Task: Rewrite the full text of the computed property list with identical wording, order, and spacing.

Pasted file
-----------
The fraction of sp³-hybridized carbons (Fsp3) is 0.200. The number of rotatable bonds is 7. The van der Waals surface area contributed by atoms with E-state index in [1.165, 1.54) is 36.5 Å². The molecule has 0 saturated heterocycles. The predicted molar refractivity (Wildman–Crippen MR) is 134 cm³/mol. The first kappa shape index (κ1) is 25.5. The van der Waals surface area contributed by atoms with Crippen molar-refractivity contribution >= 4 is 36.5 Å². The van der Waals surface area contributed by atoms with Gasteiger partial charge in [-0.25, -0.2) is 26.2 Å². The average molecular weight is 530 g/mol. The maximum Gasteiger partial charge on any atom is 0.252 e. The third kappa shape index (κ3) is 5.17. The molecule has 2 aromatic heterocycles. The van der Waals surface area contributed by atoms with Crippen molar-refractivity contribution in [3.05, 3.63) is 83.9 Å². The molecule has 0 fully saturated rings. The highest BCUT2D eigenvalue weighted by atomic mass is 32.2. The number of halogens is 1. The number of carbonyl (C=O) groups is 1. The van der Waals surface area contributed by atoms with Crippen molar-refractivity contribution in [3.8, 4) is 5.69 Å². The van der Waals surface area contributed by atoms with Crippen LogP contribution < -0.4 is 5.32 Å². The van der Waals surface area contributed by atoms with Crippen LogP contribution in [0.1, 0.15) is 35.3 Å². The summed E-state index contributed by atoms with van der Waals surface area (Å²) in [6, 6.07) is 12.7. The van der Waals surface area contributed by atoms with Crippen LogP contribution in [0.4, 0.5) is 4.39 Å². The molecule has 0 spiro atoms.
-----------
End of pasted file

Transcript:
The fraction of sp³-hybridized carbons (Fsp3) is 0.200. The number of rotatable bonds is 7. The van der Waals surface area contributed by atoms with E-state index in [1.165, 1.54) is 36.5 Å². The molecule has 0 saturated heterocycles. The predicted molar refractivity (Wildman–Crippen MR) is 134 cm³/mol. The first kappa shape index (κ1) is 25.5. The van der Waals surface area contributed by atoms with Crippen molar-refractivity contribution >= 4 is 36.5 Å². The van der Waals surface area contributed by atoms with Gasteiger partial charge in [-0.25, -0.2) is 26.2 Å². The average molecular weight is 530 g/mol. The maximum Gasteiger partial charge on any atom is 0.252 e. The third kappa shape index (κ3) is 5.17. The molecule has 2 aromatic heterocycles. The van der Waals surface area contributed by atoms with Crippen molar-refractivity contribution in [3.05, 3.63) is 83.9 Å². The molecule has 0 fully saturated rings. The highest BCUT2D eigenvalue weighted by atomic mass is 32.2. The number of halogens is 1. The number of carbonyl (C=O) groups is 1. The van der Waals surface area contributed by atoms with Crippen molar-refractivity contribution in [3.8, 4) is 5.69 Å². The van der Waals surface area contributed by atoms with Crippen LogP contribution < -0.4 is 5.32 Å². The van der Waals surface area contributed by atoms with Crippen LogP contribution in [0.1, 0.15) is 35.3 Å². The summed E-state index contributed by atoms with van der Waals surface area (Å²) in [6, 6.07) is 12.7. The van der Waals surface area contributed by atoms with Crippen LogP contribution in [0.4, 0.5) is 4.39 Å². The molecule has 0 spiro atoms.